Glen Sather retires from NHL after 24 years with Rangers

Longtime Rangers front office executive Glen Sather is metaphorically hanging up his skates, the team announced Wednesday.

Sather, 80, has been with the Blueshirts in some capacity since June 2000, when he was named president and general manager.

After serving as president for 19 years and general manager for 14 years, Sather served as senior advisor to the owner and alternate governor for the last five years of his tenure with the Rangers.

Glen Sather retires from NHL after 24 years with Rangers
Longtime Rangers executive Glen Sather announced his retirement Wednesday. Charles Wenzelberg/New York Post

“Having the opportunity to be associated with the National Hockey League, and specifically the New York Rangers and Edmonton Oilers, has been one of the great privileges of my life,” Sather said in a statement. team press release. “I would like to thank Jim Dolan for giving me the chance to work for the Rangers 24 years ago and for his constant advice and friendship. I would like to thank everyone in the Rangers organization for their dedication and pursuit of excellence over the years, as well as for the family atmosphere they have helped create. I would also like to thank the great Rangers fans for their passion and loyalty. This experience is something I will always cherish.

During his 14 seasons as general manager, Sather had more wins (556) and held the position for more games (1,114) than any other general manager in franchise history.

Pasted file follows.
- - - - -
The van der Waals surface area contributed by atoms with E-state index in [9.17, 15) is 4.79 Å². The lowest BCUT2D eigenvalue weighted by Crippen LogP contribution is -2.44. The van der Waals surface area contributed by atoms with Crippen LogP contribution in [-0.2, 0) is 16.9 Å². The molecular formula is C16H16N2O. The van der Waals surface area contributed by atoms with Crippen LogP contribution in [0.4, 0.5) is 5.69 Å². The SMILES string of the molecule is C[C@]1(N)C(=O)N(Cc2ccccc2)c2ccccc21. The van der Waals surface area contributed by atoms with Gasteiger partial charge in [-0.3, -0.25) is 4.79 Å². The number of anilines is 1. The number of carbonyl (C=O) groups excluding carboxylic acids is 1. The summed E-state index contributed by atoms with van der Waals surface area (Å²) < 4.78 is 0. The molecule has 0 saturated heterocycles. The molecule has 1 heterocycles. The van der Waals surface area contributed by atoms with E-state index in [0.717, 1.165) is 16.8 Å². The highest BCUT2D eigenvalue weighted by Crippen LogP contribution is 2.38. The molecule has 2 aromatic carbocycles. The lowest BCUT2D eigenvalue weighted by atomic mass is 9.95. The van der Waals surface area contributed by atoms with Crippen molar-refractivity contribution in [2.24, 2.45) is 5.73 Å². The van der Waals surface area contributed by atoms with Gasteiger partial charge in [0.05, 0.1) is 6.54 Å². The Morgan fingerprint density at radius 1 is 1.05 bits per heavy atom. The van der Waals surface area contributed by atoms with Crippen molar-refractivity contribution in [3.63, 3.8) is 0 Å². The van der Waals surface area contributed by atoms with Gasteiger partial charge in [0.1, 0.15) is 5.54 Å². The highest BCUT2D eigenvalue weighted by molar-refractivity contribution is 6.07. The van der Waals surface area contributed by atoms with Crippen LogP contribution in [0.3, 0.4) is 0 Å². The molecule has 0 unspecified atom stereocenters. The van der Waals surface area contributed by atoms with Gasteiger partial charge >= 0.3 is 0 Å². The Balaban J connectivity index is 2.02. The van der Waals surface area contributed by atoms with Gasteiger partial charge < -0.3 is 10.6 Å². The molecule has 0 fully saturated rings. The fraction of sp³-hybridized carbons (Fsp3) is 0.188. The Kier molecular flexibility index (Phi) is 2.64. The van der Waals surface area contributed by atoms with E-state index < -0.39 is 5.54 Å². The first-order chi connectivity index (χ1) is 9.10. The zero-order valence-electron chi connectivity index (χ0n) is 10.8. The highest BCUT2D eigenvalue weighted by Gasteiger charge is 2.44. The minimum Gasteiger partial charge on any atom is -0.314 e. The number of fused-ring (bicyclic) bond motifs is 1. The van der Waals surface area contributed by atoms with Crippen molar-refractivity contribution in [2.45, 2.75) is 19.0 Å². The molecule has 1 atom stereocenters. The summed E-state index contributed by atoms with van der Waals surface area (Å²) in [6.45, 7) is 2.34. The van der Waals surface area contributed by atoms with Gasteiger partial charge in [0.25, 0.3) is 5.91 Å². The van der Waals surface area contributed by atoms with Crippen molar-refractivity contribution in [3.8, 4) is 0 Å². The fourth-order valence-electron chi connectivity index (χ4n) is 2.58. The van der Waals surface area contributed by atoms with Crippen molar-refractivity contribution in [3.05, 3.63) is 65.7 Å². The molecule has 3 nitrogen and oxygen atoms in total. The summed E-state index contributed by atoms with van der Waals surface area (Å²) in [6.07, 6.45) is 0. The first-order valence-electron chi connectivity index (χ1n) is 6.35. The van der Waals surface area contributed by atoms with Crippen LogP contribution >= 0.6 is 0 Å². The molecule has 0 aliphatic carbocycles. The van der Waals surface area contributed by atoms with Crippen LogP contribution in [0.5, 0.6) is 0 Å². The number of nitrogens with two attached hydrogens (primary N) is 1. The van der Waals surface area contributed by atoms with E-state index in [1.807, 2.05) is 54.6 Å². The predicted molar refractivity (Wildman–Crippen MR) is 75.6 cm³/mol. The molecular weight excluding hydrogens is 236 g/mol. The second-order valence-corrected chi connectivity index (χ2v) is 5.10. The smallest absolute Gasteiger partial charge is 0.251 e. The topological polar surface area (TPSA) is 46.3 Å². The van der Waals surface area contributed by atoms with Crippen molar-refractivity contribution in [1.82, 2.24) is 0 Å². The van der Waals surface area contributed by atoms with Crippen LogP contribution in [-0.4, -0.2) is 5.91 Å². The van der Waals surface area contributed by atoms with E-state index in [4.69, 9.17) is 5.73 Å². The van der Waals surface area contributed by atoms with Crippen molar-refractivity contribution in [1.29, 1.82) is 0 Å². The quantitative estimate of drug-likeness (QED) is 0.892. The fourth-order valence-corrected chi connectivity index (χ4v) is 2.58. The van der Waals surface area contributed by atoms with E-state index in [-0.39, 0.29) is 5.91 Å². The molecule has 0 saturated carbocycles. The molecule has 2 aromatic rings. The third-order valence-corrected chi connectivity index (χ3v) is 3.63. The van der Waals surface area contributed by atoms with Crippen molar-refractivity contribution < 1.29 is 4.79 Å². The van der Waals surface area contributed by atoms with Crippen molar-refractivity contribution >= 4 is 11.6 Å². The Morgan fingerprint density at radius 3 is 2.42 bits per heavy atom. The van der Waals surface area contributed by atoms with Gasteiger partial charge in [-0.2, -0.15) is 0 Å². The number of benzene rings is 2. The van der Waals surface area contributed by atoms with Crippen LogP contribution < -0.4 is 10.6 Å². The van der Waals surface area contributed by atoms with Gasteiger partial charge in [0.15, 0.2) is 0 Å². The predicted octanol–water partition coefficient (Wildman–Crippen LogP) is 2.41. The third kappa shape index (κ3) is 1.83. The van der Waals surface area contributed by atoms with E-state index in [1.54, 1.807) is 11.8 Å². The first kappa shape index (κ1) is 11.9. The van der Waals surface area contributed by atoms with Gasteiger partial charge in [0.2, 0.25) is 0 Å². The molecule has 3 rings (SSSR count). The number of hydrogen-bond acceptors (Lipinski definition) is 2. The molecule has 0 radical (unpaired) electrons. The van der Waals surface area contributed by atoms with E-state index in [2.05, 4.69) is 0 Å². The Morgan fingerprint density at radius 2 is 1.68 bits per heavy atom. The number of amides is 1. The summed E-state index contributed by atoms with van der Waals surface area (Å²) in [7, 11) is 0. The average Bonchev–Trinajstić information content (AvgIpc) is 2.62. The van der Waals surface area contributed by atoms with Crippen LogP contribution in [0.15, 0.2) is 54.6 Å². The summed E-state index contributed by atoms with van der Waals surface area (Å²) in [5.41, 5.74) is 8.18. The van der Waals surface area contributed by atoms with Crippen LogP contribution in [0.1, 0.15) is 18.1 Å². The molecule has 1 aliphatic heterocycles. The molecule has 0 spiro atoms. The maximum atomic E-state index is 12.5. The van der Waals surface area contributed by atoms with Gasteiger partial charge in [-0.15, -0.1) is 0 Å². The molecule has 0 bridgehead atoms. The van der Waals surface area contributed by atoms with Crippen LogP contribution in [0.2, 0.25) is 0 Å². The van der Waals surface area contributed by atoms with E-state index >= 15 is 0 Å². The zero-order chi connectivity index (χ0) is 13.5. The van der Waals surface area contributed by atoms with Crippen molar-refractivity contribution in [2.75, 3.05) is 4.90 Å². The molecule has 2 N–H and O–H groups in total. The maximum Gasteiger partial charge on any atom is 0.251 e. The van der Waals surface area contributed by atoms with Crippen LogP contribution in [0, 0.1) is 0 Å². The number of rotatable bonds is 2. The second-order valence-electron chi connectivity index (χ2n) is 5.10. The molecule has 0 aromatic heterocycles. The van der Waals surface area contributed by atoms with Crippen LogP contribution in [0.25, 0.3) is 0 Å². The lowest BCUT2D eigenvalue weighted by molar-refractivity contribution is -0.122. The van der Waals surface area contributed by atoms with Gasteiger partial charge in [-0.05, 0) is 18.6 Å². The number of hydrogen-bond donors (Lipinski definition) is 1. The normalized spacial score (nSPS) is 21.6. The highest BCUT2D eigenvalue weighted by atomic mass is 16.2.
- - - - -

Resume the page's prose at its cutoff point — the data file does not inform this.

Glen Sather (right) with Henrik Lundqvist (left) in 2013.
Glen Sather (right) with Henrik Lundqvist (left) in 2013. Anthony J. Causi

He won five Stanley Cups as general manager of the Oilers, and was also head coach of the first four.

“The National Hockey League congratulates Glen Sather on his retirement and salutes him for his legendary career,” NHL Commissioner Gary Bettman said in a league release. “Glen enjoyed a remarkable six-decade career as a player, coach, general manager and executive that earned him election to the Hockey Hall of Fame in 1997. Whether with the dynastic Oilers teams of Edmonton of the 1980s, rival clubs New York Rangers of In later years or during various iterations of Team Canada, Sather always displayed a keen eye for elite talent and a deft touch to bring out the best in themselves.

“Equally important, he cared deeply about his players as people, sought to develop them as men and supported them through all off-ice challenges. Congratulations, “Slats,” on a remarkable career.

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